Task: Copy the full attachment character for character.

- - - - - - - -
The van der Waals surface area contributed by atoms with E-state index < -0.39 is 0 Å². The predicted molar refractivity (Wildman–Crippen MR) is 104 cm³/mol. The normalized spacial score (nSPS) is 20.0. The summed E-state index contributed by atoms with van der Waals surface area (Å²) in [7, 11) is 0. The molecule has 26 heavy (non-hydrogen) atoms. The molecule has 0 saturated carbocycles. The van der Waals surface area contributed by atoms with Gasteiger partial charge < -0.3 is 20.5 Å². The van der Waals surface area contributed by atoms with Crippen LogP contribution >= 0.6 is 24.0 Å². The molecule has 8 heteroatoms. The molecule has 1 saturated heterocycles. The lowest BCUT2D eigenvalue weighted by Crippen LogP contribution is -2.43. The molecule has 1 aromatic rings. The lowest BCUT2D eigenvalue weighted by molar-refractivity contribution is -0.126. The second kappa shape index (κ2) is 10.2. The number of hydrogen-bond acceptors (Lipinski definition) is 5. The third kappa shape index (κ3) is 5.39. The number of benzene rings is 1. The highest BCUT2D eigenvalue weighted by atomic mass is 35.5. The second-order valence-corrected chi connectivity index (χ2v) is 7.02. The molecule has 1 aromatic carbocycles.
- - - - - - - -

The van der Waals surface area contributed by atoms with E-state index < -0.39 is 0 Å². The predicted molar refractivity (Wildman–Crippen MR) is 104 cm³/mol. The normalized spacial score (nSPS) is 20.0. The summed E-state index contributed by atoms with van der Waals surface area (Å²) in [7, 11) is 0. The molecule has 26 heavy (non-hydrogen) atoms. The molecule has 0 saturated carbocycles. The van der Waals surface area contributed by atoms with Gasteiger partial charge < -0.3 is 20.5 Å². The van der Waals surface area contributed by atoms with Crippen LogP contribution >= 0.6 is 24.0 Å². The molecule has 8 heteroatoms. The molecule has 1 saturated heterocycles. The lowest BCUT2D eigenvalue weighted by Crippen LogP contribution is -2.43. The molecule has 1 aromatic rings. The lowest BCUT2D eigenvalue weighted by molar-refractivity contribution is -0.126. The second kappa shape index (κ2) is 10.2. The number of hydrogen-bond acceptors (Lipinski definition) is 5. The third kappa shape index (κ3) is 5.39. The number of benzene rings is 1. The highest BCUT2D eigenvalue weighted by atomic mass is 35.5. The second-order valence-corrected chi connectivity index (χ2v) is 7.02. The molecule has 1 aromatic carbocycles.